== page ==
A guide to studying Mathematics at university - including what to expect, reasons to consider the subject area, application tips and a careers overview.
Why consider studying Maths at university?
Maths is a challenging, but enjoyable and deeply satisfying subject. Mathematics graduates also have the potential to earn a high salary - a report from the Institute of Fiscal Studies stated that Maths graduates achieve the third highest salary, behind Medicine & Dentistry and Economics graduates.
The heart of Mathematics is problem solving and Mathematics students will acquire skills in logical thought processes, problem formulations and presenting complex arguments through spoken and written mathematical language.
Careers that mathematics graduates have progressed to include actuarial work, accountancy, financial analysis, statistics, operational research, software development, resource management, information services, teaching and academia. Watch this section on the video from 00:39 to 05:49
What are the course options when studying Maths at University?
There are many good mathematics degree courses available in the UK (and Europe in general) and entry requirements vary. Students need to investigate which university will suit them best, for example, whether the university is in a busy city or more rural location and how large the cohort of mathematics students is likely to be. It is beneficial to attend open days, either virtual or actual to get a ‘feel’ for the university and talk to current students and staff.
Many universities offer:
- MSCi Mathematics (4-year course)
- BSc Mathematics (3-year course)
These two options can be interchanged during the first two years at most universities. Many universities also offer one year foundation courses.
Combined mathematics courses are also available, for example, Mathematics with Languages, Management, Music, Computer Science, Economics, Physics or Music. A course which includes ‘with’ in the title indicates emphasis on the first named subject – usually a 70/30 split; a course which includes ‘and’ in the title will be a 50-50 split which studies both subjects equally. Watch this section on the video from 05:51 to 10:49
What to expect if you study Maths at university?
Mathematics courses typically consist of lectures, workshops, seminars and tutorials.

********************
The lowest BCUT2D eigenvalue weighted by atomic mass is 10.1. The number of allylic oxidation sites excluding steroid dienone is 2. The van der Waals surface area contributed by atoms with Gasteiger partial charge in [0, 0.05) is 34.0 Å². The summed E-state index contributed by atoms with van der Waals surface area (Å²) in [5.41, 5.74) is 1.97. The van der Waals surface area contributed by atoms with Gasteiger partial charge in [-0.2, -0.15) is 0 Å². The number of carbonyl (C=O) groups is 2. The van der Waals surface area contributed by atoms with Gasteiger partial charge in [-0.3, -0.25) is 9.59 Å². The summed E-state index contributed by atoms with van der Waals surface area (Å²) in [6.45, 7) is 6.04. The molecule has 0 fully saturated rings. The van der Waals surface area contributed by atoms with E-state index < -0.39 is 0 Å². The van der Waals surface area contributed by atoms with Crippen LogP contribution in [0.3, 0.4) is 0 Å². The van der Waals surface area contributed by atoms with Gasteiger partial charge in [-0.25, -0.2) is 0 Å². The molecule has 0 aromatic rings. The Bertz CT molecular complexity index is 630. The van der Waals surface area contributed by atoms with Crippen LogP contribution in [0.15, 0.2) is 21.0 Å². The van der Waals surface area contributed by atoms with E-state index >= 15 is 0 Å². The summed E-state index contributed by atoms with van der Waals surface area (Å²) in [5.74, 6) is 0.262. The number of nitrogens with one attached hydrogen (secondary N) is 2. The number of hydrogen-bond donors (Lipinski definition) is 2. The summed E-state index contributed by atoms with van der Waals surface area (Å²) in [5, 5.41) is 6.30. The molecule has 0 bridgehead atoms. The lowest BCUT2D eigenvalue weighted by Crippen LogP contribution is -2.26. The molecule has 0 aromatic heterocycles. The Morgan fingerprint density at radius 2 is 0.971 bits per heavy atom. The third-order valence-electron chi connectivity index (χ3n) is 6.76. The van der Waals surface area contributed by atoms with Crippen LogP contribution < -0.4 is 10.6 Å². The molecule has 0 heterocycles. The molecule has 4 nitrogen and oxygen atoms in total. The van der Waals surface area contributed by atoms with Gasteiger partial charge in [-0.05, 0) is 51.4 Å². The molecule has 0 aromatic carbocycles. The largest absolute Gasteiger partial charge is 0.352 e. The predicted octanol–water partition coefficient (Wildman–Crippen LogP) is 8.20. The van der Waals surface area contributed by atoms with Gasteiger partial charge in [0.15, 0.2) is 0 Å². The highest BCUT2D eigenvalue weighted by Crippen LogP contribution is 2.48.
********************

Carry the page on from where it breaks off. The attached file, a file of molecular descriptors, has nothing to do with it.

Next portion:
- Lectures can be attended by between 20 and 150 or more students, they are intense and convey a lot of information, these may be pre-recorded or online as well as in a lecture hall.
- Students are given problems to solve in problem solving workshops, where they are able to practice their skills, both individually and as group exercises.
- Students attend seminars to discuss work they have done, and practical components may also be undertaken.
- Tutorials are small groups of three to five students with a member of staff, where students can ask questions, reinforce their understanding of course material, discuss problems and exchange ideas.
There are also ‘office hours’ where students can have individual support and ask questions about lecture material, homework, their course choices and any feedback they have received.
There are also computer-based courses – mainly provided for statistic courses, but many maths courses also have a programming element. Since the onset of the Covid-19 pandemic the virtual learning environment has expanded, with the provision of on-line material such as course information, problem sheets and solutions, lecture notes, videos and discussion forums.Watch this section on the video from to 10:49 to 15:22
Application tips for Maths courses at university
Most universities will require achievement of A level Mathematics – if students have enjoyed and achieved A level Maths, there will be a Mathematics course available for them. Further Mathematics at A level is also beneficial but is not required by all universities.
There are websites available with information and mathematical problems that prospective students could practice, such as NRich from the University of Cambridge, Maths Explorer Club and the Mathematical Association.
Beneficial books to read include ‘How to Think Like a Mathematician: a Companion to Undergraduate Mathematics by Kevin Houston or How to Study for a Mathematics Degree by Laura Alcock.
The YouTube channel Numberphile also has good videos and ‘snippets’ about Mathematics.
It is extremely beneficial to attend taster days, either virtual or actual, and open lectures to talk to staff and current students about the courses. Watch this section on the video from 15:22 to 16:50
With thanks to the event speaker:
Professor Stefanie Gerke, Royal Holloway, University of London
Jon Cheek, Founder and Director, UniTasterDays.com